• Section 2: Hazards Identification: This is where you’ll see what kind of damage the chemicals in this product can do and how toxic they are, such as “Serious eye damage/irritation.” This section lets you know how to respond with certain types of chemical contact.
  • Section 3: Composition/Ingredients: OSHA wants to see a chemical index in your SDS binder, so highlighting this section makes this stand out as a part of your chemical index.
  • Section 4: First Aid Measures: This section covers what to do if the product is inhaled, ingested, makes skin and/or eye contact, etc.
  • Section 6: Release Measures: This is how to dispose of the product properly. Not everything can just go in the trash or be flushed down the toilet.
  • Section 7: Handling and Storage: Some products need to be refrigerated, or some products need to be shaken before use or handled with care. This section tells you how to store and handle the product.
  • Section 8: Personal Protection: This section covers what PPE you need to be wearing when handling the product.
  1. By keeping your SDS organized alphabetically and highlighting Section 3 of each SDS, you automatically maintain an organized Chemical Inventory which OSHA requires. From OSHA’s Hazard Communication: Hazard Classification Guidance for Manufacturers, Importers, and Employers:“The Hazard Communication Standard requires employers to maintain a list of hazardous chemicals present in the workplace as a part of the Written Hazard Communication Program (29 CFR 1910.1200(e)). The purpose of having a list of hazardous chemicals at your facility is to document those chemicals used or stored at the facility. Not only will the list facilitate the identification of the hazards presented by the hazardous chemicals at the facility or in a given work area, a complete list of chemicals also may help identify the information you already have on the chemicals or other ingredients used in production of the final product. Since safety data sheets are required for the chemicals you receive, this may be a good place to start the list. The hazards profile developed for each chemical (discussed above) also may be useful to determine which of the chemicals in the facility or work area are considered hazardous.”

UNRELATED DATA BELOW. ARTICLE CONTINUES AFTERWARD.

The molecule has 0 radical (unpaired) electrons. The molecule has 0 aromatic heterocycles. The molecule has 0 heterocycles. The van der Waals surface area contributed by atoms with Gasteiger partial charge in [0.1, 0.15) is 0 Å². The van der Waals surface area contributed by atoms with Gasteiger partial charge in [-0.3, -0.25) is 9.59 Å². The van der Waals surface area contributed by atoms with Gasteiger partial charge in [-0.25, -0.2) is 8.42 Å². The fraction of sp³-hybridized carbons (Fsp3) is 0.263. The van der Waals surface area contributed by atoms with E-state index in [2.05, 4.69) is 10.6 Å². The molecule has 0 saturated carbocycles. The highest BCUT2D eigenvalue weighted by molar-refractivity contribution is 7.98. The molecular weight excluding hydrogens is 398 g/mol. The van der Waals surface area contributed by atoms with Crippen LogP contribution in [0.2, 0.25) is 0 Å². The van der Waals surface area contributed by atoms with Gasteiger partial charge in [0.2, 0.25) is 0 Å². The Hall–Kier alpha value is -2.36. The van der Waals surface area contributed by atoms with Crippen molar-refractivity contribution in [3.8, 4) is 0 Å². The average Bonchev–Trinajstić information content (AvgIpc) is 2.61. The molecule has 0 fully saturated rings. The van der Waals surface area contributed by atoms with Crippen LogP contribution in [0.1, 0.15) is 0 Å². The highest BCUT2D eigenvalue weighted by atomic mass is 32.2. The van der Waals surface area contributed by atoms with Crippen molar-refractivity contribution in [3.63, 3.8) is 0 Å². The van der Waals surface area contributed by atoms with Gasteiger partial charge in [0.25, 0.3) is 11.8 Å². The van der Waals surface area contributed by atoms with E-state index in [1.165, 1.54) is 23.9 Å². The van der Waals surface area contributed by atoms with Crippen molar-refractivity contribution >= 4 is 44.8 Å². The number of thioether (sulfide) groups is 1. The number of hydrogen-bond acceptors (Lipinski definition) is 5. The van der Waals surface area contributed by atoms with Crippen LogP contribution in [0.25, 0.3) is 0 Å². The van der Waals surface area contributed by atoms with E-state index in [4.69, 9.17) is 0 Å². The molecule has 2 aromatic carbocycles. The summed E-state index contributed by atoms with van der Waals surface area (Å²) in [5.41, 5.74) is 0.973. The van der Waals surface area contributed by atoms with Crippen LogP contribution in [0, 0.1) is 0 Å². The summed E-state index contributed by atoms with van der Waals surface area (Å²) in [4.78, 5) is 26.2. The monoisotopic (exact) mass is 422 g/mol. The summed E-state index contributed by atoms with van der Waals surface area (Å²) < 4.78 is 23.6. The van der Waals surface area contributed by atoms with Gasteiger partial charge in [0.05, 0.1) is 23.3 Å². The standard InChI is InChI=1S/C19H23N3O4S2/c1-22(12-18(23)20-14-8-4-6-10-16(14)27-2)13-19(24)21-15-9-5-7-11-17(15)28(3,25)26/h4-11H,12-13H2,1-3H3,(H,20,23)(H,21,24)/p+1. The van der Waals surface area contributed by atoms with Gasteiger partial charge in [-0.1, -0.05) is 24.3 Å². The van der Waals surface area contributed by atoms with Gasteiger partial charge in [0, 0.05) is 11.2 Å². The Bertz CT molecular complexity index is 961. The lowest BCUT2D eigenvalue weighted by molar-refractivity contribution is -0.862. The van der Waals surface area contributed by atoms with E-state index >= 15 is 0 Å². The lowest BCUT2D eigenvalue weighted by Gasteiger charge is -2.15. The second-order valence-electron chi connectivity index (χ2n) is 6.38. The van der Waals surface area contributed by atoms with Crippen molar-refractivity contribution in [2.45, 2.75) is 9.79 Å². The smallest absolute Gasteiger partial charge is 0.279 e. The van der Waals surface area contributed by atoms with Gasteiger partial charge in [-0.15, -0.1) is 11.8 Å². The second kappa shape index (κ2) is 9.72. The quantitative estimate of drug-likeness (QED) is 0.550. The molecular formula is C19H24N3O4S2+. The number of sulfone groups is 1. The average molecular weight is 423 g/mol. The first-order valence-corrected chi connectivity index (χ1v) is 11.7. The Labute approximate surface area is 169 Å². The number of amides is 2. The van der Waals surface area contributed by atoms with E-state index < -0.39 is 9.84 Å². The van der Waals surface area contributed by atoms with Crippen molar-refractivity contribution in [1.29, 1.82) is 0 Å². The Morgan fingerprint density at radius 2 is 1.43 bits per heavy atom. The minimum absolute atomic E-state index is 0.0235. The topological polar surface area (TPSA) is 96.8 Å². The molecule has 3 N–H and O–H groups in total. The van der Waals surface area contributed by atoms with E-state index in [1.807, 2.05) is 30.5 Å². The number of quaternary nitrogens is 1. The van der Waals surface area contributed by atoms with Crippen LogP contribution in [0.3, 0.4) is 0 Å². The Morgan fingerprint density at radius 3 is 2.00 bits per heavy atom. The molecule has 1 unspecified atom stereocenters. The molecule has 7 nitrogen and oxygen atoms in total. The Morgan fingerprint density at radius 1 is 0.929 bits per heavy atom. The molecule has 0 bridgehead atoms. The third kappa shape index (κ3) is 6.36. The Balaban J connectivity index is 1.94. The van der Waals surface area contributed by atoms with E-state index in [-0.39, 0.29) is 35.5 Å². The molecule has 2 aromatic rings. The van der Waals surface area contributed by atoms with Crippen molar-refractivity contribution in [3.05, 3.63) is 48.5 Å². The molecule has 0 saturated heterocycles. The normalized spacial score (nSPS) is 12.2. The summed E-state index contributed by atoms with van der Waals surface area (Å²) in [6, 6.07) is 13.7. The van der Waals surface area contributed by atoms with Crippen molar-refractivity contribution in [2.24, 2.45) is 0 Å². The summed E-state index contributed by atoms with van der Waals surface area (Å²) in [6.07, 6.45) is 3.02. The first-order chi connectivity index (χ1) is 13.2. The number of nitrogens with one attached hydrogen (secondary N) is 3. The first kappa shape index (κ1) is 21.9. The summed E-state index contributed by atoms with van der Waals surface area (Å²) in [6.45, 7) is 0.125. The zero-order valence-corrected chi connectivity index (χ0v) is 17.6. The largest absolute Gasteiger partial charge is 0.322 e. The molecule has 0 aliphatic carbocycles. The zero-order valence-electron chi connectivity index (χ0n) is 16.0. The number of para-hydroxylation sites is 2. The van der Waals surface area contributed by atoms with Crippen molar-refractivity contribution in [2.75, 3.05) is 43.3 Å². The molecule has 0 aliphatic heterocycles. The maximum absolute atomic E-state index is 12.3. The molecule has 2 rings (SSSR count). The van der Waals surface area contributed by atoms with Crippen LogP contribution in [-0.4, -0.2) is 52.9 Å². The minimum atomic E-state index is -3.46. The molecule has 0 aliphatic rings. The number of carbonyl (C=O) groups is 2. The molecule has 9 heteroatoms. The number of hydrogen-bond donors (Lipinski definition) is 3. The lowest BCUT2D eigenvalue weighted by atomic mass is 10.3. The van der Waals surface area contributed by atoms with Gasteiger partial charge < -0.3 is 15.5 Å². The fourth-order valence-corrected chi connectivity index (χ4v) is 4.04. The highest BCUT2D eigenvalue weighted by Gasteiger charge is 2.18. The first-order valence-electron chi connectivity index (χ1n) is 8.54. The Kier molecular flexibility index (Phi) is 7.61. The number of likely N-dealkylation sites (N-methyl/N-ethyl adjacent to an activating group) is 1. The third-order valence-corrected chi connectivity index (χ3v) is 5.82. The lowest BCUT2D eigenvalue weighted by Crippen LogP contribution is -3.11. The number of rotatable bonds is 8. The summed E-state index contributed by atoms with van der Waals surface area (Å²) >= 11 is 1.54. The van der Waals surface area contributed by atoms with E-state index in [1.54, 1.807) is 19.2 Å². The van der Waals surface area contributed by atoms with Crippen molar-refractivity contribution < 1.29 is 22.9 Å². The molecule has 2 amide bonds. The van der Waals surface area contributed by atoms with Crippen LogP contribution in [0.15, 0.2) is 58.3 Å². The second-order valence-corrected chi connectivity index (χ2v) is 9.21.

2. When no longer using a product, write the date (month, day, year) of final use of that product at the top right corner on SDS. Once you have ceased using a product, place it in a separate binder marked “Archived SDS” or “SDS: Products No Longer In Use.” OSHA requires that SDS for a product be retained/kept for 30 years after the final use of that product (29 CFR 1910.1020(d)(1)(ii)(B)). The reason for this is that SDS are considered to be employee exposure records.If you have the date of the product’s final use on the SDS, you will know how long to retain it. If the practice decides that they want to use that product again, simply white out the date written and place it back in the “In Use/Current” SDS binder.

If you’d rather save time and paper in the long run, we can organize your SDS for you! Our SDS Online Subscription program is programmed so you just send us a list of your products and their manufacturers, and we take it from there. You have 24/7 online access to your SDS through an eBinder search engine, and send you an annual chemical inventory list annually so your records are neat and tidy.

If you’re interested in the SDS Online program, please email gracie@oliviawann.com or call us at (931) 232-7738.